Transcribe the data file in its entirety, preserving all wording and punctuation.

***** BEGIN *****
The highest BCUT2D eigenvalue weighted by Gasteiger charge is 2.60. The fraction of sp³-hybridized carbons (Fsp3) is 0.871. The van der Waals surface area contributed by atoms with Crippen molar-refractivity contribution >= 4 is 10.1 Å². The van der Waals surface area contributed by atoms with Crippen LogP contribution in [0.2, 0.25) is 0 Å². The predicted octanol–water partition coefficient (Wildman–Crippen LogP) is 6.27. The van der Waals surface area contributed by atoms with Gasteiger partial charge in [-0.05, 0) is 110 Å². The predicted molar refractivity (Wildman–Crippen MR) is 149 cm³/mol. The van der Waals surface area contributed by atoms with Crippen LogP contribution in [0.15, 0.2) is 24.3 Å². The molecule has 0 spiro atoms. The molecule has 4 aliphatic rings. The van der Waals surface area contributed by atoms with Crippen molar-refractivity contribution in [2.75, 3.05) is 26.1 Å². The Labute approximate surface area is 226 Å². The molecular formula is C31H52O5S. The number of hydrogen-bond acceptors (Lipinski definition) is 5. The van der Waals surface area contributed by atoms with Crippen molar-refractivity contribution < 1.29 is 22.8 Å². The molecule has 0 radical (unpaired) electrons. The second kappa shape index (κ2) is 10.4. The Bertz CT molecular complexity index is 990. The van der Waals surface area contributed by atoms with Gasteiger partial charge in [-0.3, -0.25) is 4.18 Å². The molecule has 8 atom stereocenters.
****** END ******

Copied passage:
The highest BCUT2D eigenvalue weighted by Gasteiger charge is 2.60. The fraction of sp³-hybridized carbons (Fsp3) is 0.871. The van der Waals surface area contributed by atoms with Crippen molar-refractivity contribution >= 4 is 10.1 Å². The van der Waals surface area contributed by atoms with Crippen LogP contribution in [0.2, 0.25) is 0 Å². The predicted octanol–water partition coefficient (Wildman–Crippen LogP) is 6.27. The van der Waals surface area contributed by atoms with Gasteiger partial charge in [-0.05, 0) is 110 Å². The predicted molar refractivity (Wildman–Crippen MR) is 149 cm³/mol. The van der Waals surface area contributed by atoms with Crippen LogP contribution in [0.15, 0.2) is 24.3 Å². The molecule has 0 spiro atoms. The molecule has 4 aliphatic rings. The van der Waals surface area contributed by atoms with Crippen molar-refractivity contribution in [2.75, 3.05) is 26.1 Å². The Labute approximate surface area is 226 Å². The molecular formula is C31H52O5S. The number of hydrogen-bond acceptors (Lipinski definition) is 5. The van der Waals surface area contributed by atoms with Crippen molar-refractivity contribution < 1.29 is 22.8 Å². The molecule has 0 radical (unpaired) electrons. The second kappa shape index (κ2) is 10.4. The Bertz CT molecular complexity index is 990. The van der Waals surface area contributed by atoms with Gasteiger partial charge in [-0.3, -0.25) is 4.18 Å². The molecule has 8 atom stereocenters.